General features of Monopolistically Competitive markets. The model of a representative consumer: Are average costs decreasing in the optimum? (Proposition 4.1). The effect on social welfare of an increase in the output or the number of firms in equilibrium (Propositions 4.2–3). A model with a representative consumer and the Large Group assumption: The relationship between optimal and equilibrium qualities (Proposition 4.4) and between optimal and equilibrium output (Proposition 4.5). The horizontal differentiation model: The model of the circular city (Salop). Existence of an equilibrium (Proposition 4.6). The convergence of Monopolistic Competition to Perfect Competition in large economies (Proposition 4.7). Appendix: Existence of optimal and equilibrium allocations (Propositions 4.8–9).
KeywordsProfit Maximization Equilibrium Output Representative Consumer Welfare Maximization Active Firm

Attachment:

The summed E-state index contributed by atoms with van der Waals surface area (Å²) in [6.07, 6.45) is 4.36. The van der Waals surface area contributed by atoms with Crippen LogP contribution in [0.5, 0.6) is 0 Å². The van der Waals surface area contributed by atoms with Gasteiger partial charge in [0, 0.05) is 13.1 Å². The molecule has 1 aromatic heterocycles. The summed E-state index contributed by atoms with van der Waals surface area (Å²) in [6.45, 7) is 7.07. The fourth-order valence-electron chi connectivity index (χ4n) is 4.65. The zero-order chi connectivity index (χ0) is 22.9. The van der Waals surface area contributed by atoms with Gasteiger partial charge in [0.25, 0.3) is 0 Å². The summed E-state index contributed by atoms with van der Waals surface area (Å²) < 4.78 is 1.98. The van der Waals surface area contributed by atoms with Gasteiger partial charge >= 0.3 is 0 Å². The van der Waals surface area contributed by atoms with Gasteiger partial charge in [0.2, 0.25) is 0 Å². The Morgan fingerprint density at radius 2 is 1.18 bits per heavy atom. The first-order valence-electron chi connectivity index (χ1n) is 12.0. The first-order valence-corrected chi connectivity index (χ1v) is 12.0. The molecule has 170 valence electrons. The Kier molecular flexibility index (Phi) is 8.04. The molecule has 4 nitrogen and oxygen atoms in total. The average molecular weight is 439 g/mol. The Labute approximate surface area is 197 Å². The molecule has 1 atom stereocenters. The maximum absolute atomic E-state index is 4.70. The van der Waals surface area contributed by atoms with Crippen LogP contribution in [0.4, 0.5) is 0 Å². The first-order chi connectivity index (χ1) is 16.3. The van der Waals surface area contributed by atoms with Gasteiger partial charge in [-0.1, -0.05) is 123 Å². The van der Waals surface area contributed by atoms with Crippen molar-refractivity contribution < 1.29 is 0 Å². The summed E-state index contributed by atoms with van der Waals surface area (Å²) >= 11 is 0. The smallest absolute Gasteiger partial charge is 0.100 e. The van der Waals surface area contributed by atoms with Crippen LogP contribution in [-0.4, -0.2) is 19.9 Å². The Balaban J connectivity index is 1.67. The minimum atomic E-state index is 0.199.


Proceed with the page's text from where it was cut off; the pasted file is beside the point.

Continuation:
Unable to display preview. Download preview PDF.
- SAMUELSON, P.A. (1958). “The Monopolistic Competition Revolution”, in E. Mansfield (ed.) Selected Readings in Microeconomics, Norton.Google Scholar
- DOS SANTOS FERREIRA, R. and THISSE, J.F. (1992). “Horizontal and Vertical Differentiation”. Mimeo. Centre de Recherche en Sciences Economiques et de Gestion. Strasbourg.Google Scholar
- EATON, B.C. and LIPSEY, R.G. (1989). “Product Differentiation” chapter 12 in R. Schmalensee and R. Willig (eds.) Handbook of Industrial Organization. North Holland. Amsterdam and New York.Google Scholar